A return to sequestration would decimate military capabilities needed for combat today warned the Joint Chiefs during their first appearance before the Senate Armed Services Committee since the 114th Congress began. Air Force Chief of Staff Gen. Mark Welsh said the service already is 200,000 airmen smaller than the force that fought the Gulf War, and is heading from 54 fighter squadrons to 49, among other mission cuts. “We don’t have a bench to go to,” he said, noting that force structure can no longer pay modernization bills. Budget Control Act funding levels would come out of capability that is currently being used in combat, he said, including divesture of the KC-10 and U-2 fleet, the RQ-4 Global Hawk Block 40, portions of the E-3 AWACS fleet, and others. Some 50 percent of ISR mission capacity in USAF also could potentially be affected under a BCA budget. With a $21 billion delta between Fiscal 2012 levels and BCA levels, USAF would not be able to meet the 2012 Defense Strategic Guidance going forward, Welsh said, meaning the service’s capacity to conduct multiple simultaneous operations involving air refueling or ISR would be severely affected. (Welsh prepared testimony)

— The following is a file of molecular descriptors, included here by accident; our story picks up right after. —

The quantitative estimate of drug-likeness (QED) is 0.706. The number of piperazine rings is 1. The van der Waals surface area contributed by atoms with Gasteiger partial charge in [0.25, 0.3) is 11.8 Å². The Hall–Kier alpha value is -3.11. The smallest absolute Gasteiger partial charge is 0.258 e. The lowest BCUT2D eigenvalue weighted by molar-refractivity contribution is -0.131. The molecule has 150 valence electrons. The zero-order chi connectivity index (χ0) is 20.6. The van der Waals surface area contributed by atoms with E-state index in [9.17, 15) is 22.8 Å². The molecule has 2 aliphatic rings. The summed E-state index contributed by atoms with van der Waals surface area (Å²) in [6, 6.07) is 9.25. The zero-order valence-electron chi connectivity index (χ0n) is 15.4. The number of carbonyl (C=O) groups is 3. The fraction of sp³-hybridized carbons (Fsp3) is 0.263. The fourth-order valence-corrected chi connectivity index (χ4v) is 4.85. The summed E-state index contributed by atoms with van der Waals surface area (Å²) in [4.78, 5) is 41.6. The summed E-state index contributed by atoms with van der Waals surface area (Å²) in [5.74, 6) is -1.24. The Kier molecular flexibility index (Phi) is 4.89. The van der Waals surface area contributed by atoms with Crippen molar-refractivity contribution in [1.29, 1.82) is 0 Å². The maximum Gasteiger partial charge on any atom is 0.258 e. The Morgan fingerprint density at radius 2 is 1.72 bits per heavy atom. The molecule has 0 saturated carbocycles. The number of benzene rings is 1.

As the Air Force moves forward with its efforts to operationalize the concept of agile combat employment, leaders need to embrace an iterative approach that builds on itself, recognizing that ACE may never be fully complete, said Chief of Staff Gen. Charles Q. Brown Jr.